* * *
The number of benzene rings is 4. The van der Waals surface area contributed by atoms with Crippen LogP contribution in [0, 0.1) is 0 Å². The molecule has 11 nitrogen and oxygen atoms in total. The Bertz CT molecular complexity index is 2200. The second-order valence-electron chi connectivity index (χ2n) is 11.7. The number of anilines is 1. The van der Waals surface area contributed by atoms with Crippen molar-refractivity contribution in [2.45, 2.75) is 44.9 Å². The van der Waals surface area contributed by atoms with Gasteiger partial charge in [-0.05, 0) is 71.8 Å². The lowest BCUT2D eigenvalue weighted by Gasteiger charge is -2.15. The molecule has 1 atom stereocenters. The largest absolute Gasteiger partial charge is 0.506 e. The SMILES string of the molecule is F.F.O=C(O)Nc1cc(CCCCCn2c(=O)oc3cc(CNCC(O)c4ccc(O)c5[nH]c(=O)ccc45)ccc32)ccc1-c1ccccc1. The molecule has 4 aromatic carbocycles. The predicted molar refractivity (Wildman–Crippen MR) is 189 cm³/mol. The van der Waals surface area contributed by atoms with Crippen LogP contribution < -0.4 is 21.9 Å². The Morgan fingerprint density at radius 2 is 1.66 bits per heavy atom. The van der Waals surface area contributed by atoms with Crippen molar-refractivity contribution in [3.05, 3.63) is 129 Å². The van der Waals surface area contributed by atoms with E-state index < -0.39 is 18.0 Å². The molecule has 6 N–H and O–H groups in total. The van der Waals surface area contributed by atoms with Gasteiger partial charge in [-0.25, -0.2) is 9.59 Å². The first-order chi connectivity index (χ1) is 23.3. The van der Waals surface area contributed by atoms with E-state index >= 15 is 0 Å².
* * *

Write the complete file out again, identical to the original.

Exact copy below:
The number of benzene rings is 4. The van der Waals surface area contributed by atoms with Crippen LogP contribution in [0, 0.1) is 0 Å². The molecule has 11 nitrogen and oxygen atoms in total. The Bertz CT molecular complexity index is 2200. The second-order valence-electron chi connectivity index (χ2n) is 11.7. The number of anilines is 1. The van der Waals surface area contributed by atoms with Crippen molar-refractivity contribution in [2.45, 2.75) is 44.9 Å². The van der Waals surface area contributed by atoms with Gasteiger partial charge in [-0.05, 0) is 71.8 Å². The lowest BCUT2D eigenvalue weighted by Gasteiger charge is -2.15. The molecule has 1 atom stereocenters. The largest absolute Gasteiger partial charge is 0.506 e. The SMILES string of the molecule is F.F.O=C(O)Nc1cc(CCCCCn2c(=O)oc3cc(CNCC(O)c4ccc(O)c5[nH]c(=O)ccc45)ccc32)ccc1-c1ccccc1. The molecule has 4 aromatic carbocycles. The predicted molar refractivity (Wildman–Crippen MR) is 189 cm³/mol. The van der Waals surface area contributed by atoms with Crippen LogP contribution < -0.4 is 21.9 Å². The Morgan fingerprint density at radius 2 is 1.66 bits per heavy atom. The van der Waals surface area contributed by atoms with Crippen molar-refractivity contribution in [3.05, 3.63) is 129 Å². The van der Waals surface area contributed by atoms with E-state index < -0.39 is 18.0 Å². The molecule has 6 N–H and O–H groups in total. The van der Waals surface area contributed by atoms with Gasteiger partial charge in [-0.25, -0.2) is 9.59 Å². The first-order chi connectivity index (χ1) is 23.3. The van der Waals surface area contributed by atoms with E-state index >= 15 is 0 Å².